July 5, 2013 11:07AM

State Attorneys General v. Novelty Coffee Mugs

Following a letter from 22 state attorneys general, Urban Outfitters has agreed to stop selling a humorous mug with a “Prescription: Coffee” design. The AGs argued that prescription drug abuse is a very serious matter and not something to be joked about. [H/T Eugene Volokh]

The humor‐​impaired AGs participating (is yours on this list?) included those from Arizona, Arkansas, California, Colorado, Florida, Hawaii, Illinois, Iowa, Kentucky, Maine, Maryland, Massachusetts, Michigan, Mississippi, Montana, New Mexico, Ohio, Oregon, Pennsylvania, Tennessee, Utah, and Wyoming, as well as Guam. According to Maggie Thurber at Ohio Watchdog, “the Partnership at Drugfree​.org went further and categorized [the mugs and related coasters and other trinkets] as ‘prescription drug paraphernalia products.’”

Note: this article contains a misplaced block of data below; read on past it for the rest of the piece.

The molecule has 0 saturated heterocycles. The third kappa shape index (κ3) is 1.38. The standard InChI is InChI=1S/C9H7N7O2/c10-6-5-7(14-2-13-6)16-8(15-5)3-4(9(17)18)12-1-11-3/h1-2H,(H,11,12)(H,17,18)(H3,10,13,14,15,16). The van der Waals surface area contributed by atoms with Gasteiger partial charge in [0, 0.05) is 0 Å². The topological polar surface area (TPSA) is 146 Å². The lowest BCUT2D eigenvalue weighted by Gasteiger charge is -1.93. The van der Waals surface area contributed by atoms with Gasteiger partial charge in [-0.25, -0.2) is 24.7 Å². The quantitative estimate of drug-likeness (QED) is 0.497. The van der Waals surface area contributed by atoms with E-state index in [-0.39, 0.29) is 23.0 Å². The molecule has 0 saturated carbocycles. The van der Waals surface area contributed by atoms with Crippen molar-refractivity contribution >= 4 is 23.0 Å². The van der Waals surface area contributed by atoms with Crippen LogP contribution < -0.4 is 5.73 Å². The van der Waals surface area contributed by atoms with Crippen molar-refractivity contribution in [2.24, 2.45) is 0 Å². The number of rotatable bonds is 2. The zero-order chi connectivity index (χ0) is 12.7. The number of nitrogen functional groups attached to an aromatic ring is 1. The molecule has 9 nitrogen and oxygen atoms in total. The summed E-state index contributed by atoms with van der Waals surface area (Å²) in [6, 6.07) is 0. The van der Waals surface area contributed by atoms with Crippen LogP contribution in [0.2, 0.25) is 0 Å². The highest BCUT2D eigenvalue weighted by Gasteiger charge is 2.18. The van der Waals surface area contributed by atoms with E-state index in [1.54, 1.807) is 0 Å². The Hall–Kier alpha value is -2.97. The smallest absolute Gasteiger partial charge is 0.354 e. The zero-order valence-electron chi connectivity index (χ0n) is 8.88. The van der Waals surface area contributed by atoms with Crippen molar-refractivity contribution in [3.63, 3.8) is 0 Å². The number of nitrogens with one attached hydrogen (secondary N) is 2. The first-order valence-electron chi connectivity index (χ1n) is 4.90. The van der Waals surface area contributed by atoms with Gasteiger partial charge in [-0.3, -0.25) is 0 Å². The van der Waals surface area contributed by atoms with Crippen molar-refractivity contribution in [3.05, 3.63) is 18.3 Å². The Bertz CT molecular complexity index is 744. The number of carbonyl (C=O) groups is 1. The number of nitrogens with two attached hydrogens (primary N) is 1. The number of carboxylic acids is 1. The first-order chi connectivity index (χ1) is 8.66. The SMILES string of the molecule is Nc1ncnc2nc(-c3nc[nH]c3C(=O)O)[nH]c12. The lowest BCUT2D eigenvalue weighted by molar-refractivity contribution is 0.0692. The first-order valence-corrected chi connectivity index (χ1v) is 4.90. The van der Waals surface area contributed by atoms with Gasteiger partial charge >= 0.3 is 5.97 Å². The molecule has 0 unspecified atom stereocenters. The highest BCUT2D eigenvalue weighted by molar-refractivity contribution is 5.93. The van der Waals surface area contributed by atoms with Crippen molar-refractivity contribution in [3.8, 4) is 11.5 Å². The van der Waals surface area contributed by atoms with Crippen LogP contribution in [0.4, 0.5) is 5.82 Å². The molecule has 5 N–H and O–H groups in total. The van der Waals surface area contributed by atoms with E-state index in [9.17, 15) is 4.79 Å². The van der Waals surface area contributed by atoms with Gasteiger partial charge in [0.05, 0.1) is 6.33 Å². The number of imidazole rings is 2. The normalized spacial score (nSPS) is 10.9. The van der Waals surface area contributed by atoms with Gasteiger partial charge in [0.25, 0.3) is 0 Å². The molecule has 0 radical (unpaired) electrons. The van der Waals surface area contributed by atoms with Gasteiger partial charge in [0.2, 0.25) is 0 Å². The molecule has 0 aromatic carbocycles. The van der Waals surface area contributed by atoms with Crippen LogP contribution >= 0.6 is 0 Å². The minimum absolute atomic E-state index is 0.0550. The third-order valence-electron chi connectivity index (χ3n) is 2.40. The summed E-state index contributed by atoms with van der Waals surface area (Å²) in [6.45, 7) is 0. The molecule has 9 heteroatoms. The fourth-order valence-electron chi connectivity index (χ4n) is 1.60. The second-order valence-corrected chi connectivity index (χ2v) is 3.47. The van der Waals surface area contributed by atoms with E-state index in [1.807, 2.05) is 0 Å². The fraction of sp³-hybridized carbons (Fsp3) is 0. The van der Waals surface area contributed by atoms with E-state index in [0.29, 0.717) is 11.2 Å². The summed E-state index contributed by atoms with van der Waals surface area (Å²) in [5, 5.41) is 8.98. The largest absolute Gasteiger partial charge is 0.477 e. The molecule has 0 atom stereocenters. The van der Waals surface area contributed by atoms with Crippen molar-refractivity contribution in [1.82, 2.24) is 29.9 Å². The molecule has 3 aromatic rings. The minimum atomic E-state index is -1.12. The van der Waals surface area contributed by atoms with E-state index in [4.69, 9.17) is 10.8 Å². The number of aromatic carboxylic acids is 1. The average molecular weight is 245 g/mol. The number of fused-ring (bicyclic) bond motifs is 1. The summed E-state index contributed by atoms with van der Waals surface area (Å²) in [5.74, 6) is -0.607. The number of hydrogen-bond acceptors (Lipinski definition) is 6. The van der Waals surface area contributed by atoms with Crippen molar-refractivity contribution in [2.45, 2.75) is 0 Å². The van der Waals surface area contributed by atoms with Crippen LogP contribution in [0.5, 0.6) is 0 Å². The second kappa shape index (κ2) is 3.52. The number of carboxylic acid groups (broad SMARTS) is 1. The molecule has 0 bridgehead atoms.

Aside from a few core functions such as defending their states in litigation and issuing legal opinions to guide state agencies, state attorneys general have far too much discretionary authority to butt into whatever controversial areas may suit their taste for popularity and political advancement, even when, as here, there is no evident basis to think that Urban Outfitters had violated any actual law. It seems highly unlikely that the novelty mugs send any particular message that undermines public respect for prescription drug laws, but if for some reason they did, they would be entitled to more protection against AG bullying, not less, since expressive objects that send a symbolic message of disrespect for government policy will often qualify for First Amendment protection.

Congratulations to the 28 AGs who resisted the temptation to join in this busybody intimidation.

[Cross‐​posted from Overlawyered]